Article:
The story of the camel tied to a tree is often used to explain how our behaviour and self-awareness can be manipulated and shaped. A camel tied to a tree repeatedly will stay close, even when untied. In Journeys, Abdul-Rahman Abdullah’s solo exhibition at Linden New Art, a camel calf nestles quietly in a circle of rope, the noose loosely dangled from its neck.
The calf is confined by an illusion, one it can easily escape, yet does not. Visitors look on with awe, but who is to say we are not the camel ourselves – programmed to behave in a certain way with imaginary boundaries that we are seemingly hopeless in fighting against.
Yet this work, titled Practical Magic (2016), holds personal meanings for Abdullah. He recalls how his mother quickly grasped an understanding of Australia’s vegetation after seeing him as a toddler stuff every plant he could get his hands on into his mouth.
Knowledge of nature is a form of practical magic, a tradition that was passed on by women in Abdullah’s family. Thus, the work also presents a sense of comfort and protection in the wisdom of others.
This beautiful, and at times unsettling, backdrop of mythology runs through Abdullah’s show at Linden New Art, consisting of three intricately carved animals each occupying their own space, and telling tales of religion, faith and spirituality, but also lived experiences of migration. Buraq (2020) brings to life the mythical winged-horse in Islamic lore, as Abdullah reflects on how children of migrants are often presented with a fantastic story of journey and discovery.
‘From the arrival of my mother in Australia, to the migratory networks of my ancestors between the Malay Peninsula and the islands of Sulawesi, Borneo and Sumatra to distant origins in Taiwan, journeys have been made,’ says Abdullah. ‘When people are required to commit themselves to a seemingly impossible journey, a divine precedence may offer the necessary wings.’
A black python coiled languidly under a low-hanging chandelier is Abdullah’s latest addition to the series, titled I am your treasure (2023). It peeks out from the room, a fortune-teller enticing us to come close and let our curiosity unravel.
It’s hard not to marvel at the skill of these wood-carved creations, even as expression has taken predominance over craftsmanship in much contemporary work. Their very existence blurs the boundary between reality and fantasy.
I am your treasure also presents, by chance or curation, a thread of interconnection with another work displayed at Linden – A white bird flies in the mist, a black bird flies in the night, a woman walks, wild and free, she is not afraid to die (2008), in Nell’s adjacent exhibition, Old New Wave.
A black, wildling figure who uses a unicorn horn (or narwhal tusk) as a cane, leads a clan of Nell’s emblematic glass ghost sculptures. While the figure’s identity and purpose is a mystery, their stance is confident with other-worldly wisdom.
The artist has cast the little transparent ghosts as herself, 33 of them to represent her age at the time of creating the piece. Hand-blown and irregular, except for the three oval holes marking each face, their expressions display surprise, worry, exclamation – a chorus following the lead, perhaps of Nell’s deeper, more mature muse.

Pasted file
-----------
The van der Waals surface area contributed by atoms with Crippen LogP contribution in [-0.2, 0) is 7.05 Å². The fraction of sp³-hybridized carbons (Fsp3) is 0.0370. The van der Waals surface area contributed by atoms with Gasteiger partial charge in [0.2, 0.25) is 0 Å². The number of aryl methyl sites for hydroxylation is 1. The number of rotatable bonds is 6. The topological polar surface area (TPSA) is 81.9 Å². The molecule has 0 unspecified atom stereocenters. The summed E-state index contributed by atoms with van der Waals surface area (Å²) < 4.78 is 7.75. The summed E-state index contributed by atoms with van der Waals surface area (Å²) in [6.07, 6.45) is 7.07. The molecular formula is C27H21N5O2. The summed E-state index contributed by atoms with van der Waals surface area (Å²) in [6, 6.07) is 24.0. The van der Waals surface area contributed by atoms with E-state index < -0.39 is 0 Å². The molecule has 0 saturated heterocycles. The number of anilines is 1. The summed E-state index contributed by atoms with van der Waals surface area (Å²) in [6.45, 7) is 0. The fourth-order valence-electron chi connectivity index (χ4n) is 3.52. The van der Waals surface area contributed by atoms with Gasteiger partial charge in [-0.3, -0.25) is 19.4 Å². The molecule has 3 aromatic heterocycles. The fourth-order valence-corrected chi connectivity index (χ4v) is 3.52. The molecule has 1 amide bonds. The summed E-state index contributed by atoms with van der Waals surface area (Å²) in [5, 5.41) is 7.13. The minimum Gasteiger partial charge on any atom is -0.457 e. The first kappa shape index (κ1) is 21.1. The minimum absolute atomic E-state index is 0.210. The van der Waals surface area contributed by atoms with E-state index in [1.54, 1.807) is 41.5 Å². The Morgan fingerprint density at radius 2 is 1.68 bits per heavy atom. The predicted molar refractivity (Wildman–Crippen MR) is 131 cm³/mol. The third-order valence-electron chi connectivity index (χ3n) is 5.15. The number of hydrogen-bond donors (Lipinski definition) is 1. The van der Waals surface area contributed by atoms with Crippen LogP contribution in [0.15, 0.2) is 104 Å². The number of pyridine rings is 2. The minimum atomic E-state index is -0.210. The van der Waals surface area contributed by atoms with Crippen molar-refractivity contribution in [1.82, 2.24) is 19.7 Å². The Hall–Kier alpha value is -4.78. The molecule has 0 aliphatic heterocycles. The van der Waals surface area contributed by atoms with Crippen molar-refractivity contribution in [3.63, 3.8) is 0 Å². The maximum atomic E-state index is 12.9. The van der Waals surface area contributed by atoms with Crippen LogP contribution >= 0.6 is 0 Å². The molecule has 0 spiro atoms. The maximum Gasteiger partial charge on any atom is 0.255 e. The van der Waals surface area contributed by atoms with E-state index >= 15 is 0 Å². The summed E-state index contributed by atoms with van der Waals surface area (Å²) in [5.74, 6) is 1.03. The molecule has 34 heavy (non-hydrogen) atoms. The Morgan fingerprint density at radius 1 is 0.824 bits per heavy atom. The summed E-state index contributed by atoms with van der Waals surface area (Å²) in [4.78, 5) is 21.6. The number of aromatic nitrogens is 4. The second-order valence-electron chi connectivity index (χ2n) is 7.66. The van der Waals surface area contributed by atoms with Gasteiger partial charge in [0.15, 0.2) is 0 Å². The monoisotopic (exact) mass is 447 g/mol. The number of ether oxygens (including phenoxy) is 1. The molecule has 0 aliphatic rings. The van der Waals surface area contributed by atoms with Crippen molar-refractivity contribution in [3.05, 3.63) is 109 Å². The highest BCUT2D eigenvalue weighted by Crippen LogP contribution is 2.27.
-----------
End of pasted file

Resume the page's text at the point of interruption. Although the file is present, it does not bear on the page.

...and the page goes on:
Old New Wave includes five of Nell’s works spanning 15 years of her career. The only one without her ghostly motif is A line of poetry (2021), consisting of a walking stick, a giant clam shell and a gold-plated egg.
All hard shells without revealing the softness within, the work can almost be read as insight into her artistic process. It begins with assemblage and symbolism, making viewers want to claw deeper into a hidden story – only to see themselves reflected in a solid, golden egg. Humour and joy can always be found in Nell’s creations, even if the works themselves showcase dark or complex motifs.
This exhibition then turns to the idea of growth in On a Withered Tree, Ghosts Bloom (2023). A tree of grey, oxidised stainless steel is accented with more tiny, gaping ghosts and phrases. Its trunk emerges from below Linden’s floorboards.
It’s a tree that can only grow and blossom at the discretion of the artist but, even when dormant, points to the changes in the landscape within which it has been embedded. It is a witness to what was and now is not.
First Floor Gallery: Kate Just
Showing concurrently in the upstairs gallery at Linden is Kate Just’s Self Care Action Series, a new body of work comprising 40 hand-knitted panels with slogans of self-care.
‘Make art’, ‘stay sober’ and ‘get therapy’ are designed to encourage action, but the panels also highlight the care and labour Just has put into creating these works. In a sector where discussions on mental heath are ever-present, yet improvement is slow, Just is using her own actions to encourage individuals to prioritise their well-being.
There is a sense of bright optimism even as all of us, including the artist herself, struggles in this new era of emotional stress, economic pressure and ecological disaster.
Everything is always easier said than done, which is why it’s so important to recognise that, although the works are text-based, these panels present actions rather than slogans. It’s an act of the artist extending her own journey of radical self-care to others.
It may take a little time to get past an initial sense of guilt to indulge in these fuzzy, enticing words of comfort, but once you do, Just’s works are as much about rebellion as they are about care.